Although women have yet to break into triple digits when it comes to CFO roles in the Fortune 500, there has been some exciting growth. The women who are becoming the top CFOs in the country are women who’ve climbed their way to the top steadily, rung by rung. Kathy Waller, the CFO is one such woman who worked hard over three decades to direct one of the oldest brands in the country.
Here is her story and what she tells young aspiring female CFOs.
Before Kathy Waller started her career, she got her BA from the University of Rochester. She started as a history major and didn’t have her sights set on the world of business yet. However, after a few months of working at the budget bureau for the city, the began to think more broadly.
She ended up managing the summer youth program for interns working for the city of Rochester. This work rewarded her greatly but there was still something missing. After a conversation with her sister, she realized there was more out there for her.
Her sister suggested she get her MBA and after much consideration, she agreed that it was a good idea.
Following her sister’s advice was one of the best decisions she ever made. Waller got into the Simon Business School with the help of the Consortium for Graduate Study in Management. This program, focused on helping minorities who want to get into an MBA program, was instrumental in helping her start her career.
She began at Simon with the intent of studying finance. It took her less than a year to get into accounting and find that she enjoyed that. She shifted her major to focus on accounting.
She got a job at a public accounting firm in Rochester. After a few years, she got tired of the winter weather. A life having grown up in Atlanta hadn’t prepared her for the rough winters of New England, so she moved back to her hometown.
It was in 1987 that she began working as a senior accountant for Coca-Cola.
Building Her Career
While she was still young when she started working at Coca-Cola, she climbed up the ladder steadily. Through hard work and dedication, she moved from the research department into the role of chief of internal audit. It was here where she realized the power of Coca-Cola and how much she could contribute to the company.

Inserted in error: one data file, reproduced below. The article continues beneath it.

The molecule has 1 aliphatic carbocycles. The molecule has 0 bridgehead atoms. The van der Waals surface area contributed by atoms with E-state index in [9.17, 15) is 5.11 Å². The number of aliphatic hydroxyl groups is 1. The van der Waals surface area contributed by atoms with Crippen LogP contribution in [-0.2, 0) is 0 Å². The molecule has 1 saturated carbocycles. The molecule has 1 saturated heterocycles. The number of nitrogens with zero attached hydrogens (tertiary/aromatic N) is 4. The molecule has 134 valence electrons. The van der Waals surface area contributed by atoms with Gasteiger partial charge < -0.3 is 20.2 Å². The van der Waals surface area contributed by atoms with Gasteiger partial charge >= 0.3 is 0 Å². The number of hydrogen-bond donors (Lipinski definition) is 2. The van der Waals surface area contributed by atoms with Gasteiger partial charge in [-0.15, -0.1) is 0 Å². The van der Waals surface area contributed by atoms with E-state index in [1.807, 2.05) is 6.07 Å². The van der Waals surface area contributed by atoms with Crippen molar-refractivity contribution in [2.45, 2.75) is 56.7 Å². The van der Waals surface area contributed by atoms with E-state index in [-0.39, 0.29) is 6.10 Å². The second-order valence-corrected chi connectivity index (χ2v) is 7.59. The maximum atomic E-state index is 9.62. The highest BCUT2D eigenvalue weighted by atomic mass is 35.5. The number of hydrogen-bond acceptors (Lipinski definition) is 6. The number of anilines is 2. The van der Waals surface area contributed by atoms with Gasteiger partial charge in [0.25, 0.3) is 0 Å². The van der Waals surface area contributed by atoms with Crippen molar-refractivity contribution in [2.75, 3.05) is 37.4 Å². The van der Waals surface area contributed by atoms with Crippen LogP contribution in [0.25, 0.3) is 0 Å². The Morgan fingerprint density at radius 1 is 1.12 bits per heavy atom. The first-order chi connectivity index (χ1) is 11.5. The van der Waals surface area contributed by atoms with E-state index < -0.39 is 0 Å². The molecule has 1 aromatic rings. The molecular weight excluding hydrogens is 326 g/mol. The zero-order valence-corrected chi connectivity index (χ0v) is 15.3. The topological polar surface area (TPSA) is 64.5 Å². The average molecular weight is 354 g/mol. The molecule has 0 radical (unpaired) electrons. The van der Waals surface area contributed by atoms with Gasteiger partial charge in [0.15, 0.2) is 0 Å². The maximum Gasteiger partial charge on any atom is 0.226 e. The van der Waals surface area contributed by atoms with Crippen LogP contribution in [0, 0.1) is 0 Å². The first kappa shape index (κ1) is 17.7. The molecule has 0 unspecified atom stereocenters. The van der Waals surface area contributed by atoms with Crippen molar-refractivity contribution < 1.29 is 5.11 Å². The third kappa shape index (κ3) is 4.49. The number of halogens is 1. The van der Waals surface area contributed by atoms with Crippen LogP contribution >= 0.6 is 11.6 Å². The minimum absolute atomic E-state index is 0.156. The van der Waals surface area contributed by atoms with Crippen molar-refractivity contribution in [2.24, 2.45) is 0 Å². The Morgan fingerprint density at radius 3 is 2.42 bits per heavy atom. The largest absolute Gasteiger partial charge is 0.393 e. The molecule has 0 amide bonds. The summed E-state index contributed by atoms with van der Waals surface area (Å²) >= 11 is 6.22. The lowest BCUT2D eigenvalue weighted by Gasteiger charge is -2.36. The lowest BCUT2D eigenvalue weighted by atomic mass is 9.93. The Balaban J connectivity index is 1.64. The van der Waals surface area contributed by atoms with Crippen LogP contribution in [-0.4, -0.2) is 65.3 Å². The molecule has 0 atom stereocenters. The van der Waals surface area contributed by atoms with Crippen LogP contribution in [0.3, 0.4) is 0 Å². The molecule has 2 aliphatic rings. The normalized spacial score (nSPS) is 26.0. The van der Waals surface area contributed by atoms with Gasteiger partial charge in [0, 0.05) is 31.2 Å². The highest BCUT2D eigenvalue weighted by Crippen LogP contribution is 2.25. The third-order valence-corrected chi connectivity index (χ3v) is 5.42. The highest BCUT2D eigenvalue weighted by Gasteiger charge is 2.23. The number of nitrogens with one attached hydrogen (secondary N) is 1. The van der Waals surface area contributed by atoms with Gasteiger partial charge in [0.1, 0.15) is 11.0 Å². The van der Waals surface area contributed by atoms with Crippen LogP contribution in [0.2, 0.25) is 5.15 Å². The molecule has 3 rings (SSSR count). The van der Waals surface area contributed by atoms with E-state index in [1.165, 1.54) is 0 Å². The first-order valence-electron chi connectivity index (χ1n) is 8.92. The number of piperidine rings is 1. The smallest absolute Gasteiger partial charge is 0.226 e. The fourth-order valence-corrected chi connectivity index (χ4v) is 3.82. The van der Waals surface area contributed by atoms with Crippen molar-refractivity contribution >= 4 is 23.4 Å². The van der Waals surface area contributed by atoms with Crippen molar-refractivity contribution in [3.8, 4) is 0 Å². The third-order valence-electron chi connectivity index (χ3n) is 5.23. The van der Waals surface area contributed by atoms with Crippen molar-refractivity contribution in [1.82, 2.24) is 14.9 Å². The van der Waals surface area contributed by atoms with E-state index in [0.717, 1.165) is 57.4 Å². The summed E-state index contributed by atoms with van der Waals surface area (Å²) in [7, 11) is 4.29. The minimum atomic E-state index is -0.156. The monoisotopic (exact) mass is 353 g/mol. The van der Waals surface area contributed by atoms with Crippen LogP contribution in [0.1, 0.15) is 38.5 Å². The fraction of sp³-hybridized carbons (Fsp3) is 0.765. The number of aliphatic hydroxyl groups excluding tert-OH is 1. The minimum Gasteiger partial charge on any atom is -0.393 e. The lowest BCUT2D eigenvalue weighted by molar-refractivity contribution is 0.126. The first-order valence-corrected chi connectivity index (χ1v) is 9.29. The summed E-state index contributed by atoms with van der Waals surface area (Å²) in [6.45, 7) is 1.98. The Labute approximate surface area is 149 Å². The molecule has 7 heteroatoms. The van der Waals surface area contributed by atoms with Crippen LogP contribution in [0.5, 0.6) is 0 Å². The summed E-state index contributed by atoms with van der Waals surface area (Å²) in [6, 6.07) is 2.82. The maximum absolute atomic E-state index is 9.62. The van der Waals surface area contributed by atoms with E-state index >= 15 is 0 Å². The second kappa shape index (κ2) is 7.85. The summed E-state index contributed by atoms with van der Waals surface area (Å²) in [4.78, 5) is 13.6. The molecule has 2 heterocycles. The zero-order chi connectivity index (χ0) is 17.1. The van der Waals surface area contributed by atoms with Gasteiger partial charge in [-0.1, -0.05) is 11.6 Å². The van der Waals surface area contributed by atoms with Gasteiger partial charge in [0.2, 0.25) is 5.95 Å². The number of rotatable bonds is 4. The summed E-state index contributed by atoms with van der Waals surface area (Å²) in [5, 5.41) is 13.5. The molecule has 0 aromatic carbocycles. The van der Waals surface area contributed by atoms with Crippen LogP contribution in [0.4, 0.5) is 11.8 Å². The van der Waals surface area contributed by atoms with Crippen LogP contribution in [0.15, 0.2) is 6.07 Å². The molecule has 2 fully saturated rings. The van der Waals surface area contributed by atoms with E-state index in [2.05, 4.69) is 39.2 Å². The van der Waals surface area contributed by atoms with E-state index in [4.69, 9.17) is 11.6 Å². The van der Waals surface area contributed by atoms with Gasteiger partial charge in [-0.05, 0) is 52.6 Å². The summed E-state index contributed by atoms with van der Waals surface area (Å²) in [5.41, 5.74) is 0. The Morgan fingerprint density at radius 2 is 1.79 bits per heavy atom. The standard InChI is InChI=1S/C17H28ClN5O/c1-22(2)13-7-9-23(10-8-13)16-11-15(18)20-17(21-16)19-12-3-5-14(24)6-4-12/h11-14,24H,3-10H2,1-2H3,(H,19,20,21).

Just a year after being named the chief of internal audit, she became vice president of the company in 2005. Before that, she worked as the Principal Accountant for Coca-Cola’s Northeast Europe/Africa Group and the Marketing Controller for the McDonald’s Group. She got a solid understanding of the global reach of the brand before she became vice president.
While working at Coca-Cola, she never forgot her beginnings. She still maintains a connection to the Simon Business School, serving as a member on their Executive Advisory Committee. This role affords her the opportunity to help new talent find a place at the school.
Waller serves on several boards because of her proven track record. She’s been named to the board of the Monster Energy Company, Delta Airlines Inc, and to Spelman College.
She serves to advise non-profit organizations that help to expand opportunities for women. This work is best exemplified by her work for Catalyst.
Spelman Board of Trustees
One of the ways that Waller gives back to her community is by supporting opportunities for young and emerging talent in her hometown. Having grown up in Atlanta, she knows that there are limited roles for women. As a black woman in America and one of the top CFOs in the country, she has broken barriers left and right.
She hopes to continue to do this for more women, which is why she chose to be a member of the Spelman College board of trustees. While she never attended there, she understands the role the school plays for the lives of black women in America.
Coca-Cola and Spelman have a long-standing relationship that involves philanthropy and research. She supports that continued relationship with her role.
She also continues the tradition of helping the women of Spelman reach their professional goals. By supporting this institution, she hopes to continue to offer women the best opportunities in business and industry.
When asked about how other women can help to become CFOs, she tells them to continue to dream. She advises young professionals to start their careers by taking jobs that they enjoy and to focus on learning new things at every turn.
Waller advises young professionals to always work to create new relationships because there’s no telling which people could help them in the future.
She also thinks about the future of Coca-Cola all of the time. Whether it’s through innovation based on new soft drinks and new products, there are all kinds of growth opportunities. Companies like hers can take risks knowing that there is room for experimentation.
Like any good business person, she puts her consumers first and gives them everything they ask for. While she’s working with an old brand, it’s one that has tried lots of products that the public hasn’t seen before.
With someone like her at the helm, we’re sure to see some exciting growth in the coming years.
More Top CFOs Are Women, With More To Come
As more women are getting recognized as leaders of industry, there are more women assuming executive level officerships at companies. Even the biggest companies in the country are now affording those roles to women. While the climb may be steeper for top CFOs that are women, the victories are just as sweet.
If you want to hear more busted myths about the limited roles of accountants, check out our latest guide.